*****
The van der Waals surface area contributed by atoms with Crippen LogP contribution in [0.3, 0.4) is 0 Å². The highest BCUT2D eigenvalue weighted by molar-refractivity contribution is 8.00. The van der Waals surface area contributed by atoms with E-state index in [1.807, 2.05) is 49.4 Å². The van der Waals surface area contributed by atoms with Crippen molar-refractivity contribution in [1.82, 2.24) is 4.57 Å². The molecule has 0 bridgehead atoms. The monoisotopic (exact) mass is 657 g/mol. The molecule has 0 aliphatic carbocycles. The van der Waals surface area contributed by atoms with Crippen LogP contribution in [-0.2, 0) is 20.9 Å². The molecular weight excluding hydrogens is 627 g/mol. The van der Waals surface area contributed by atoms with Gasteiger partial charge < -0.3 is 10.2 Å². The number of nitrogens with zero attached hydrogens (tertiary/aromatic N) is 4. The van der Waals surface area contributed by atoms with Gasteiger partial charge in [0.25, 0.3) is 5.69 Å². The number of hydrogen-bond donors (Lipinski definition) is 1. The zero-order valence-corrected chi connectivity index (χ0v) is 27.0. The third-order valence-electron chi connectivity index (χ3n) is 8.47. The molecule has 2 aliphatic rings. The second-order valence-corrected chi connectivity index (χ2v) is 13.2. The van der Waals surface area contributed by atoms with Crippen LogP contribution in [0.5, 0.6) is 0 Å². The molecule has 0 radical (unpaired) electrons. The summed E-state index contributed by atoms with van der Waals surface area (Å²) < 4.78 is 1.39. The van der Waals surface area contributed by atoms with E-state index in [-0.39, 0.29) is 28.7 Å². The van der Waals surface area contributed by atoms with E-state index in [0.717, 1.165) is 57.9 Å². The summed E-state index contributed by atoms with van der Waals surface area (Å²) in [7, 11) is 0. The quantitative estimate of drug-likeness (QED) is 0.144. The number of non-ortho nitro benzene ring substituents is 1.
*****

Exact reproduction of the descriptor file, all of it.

The van der Waals surface area contributed by atoms with Crippen LogP contribution in [0.3, 0.4) is 0 Å². The highest BCUT2D eigenvalue weighted by molar-refractivity contribution is 8.00. The van der Waals surface area contributed by atoms with E-state index in [1.807, 2.05) is 49.4 Å². The van der Waals surface area contributed by atoms with Crippen molar-refractivity contribution in [1.82, 2.24) is 4.57 Å². The molecule has 0 bridgehead atoms. The monoisotopic (exact) mass is 657 g/mol. The molecule has 0 aliphatic carbocycles. The van der Waals surface area contributed by atoms with Crippen LogP contribution in [-0.2, 0) is 20.9 Å². The molecular weight excluding hydrogens is 627 g/mol. The van der Waals surface area contributed by atoms with Gasteiger partial charge < -0.3 is 10.2 Å². The number of nitrogens with zero attached hydrogens (tertiary/aromatic N) is 4. The van der Waals surface area contributed by atoms with Gasteiger partial charge in [0.25, 0.3) is 5.69 Å². The number of hydrogen-bond donors (Lipinski definition) is 1. The zero-order valence-corrected chi connectivity index (χ0v) is 27.0. The third-order valence-electron chi connectivity index (χ3n) is 8.47. The molecule has 2 aliphatic rings. The second-order valence-corrected chi connectivity index (χ2v) is 13.2. The van der Waals surface area contributed by atoms with Crippen LogP contribution in [0.5, 0.6) is 0 Å². The molecule has 0 radical (unpaired) electrons. The summed E-state index contributed by atoms with van der Waals surface area (Å²) < 4.78 is 1.39. The van der Waals surface area contributed by atoms with E-state index in [-0.39, 0.29) is 28.7 Å². The van der Waals surface area contributed by atoms with E-state index in [0.717, 1.165) is 57.9 Å². The summed E-state index contributed by atoms with van der Waals surface area (Å²) in [7, 11) is 0. The quantitative estimate of drug-likeness (QED) is 0.144. The number of non-ortho nitro benzene ring substituents is 1.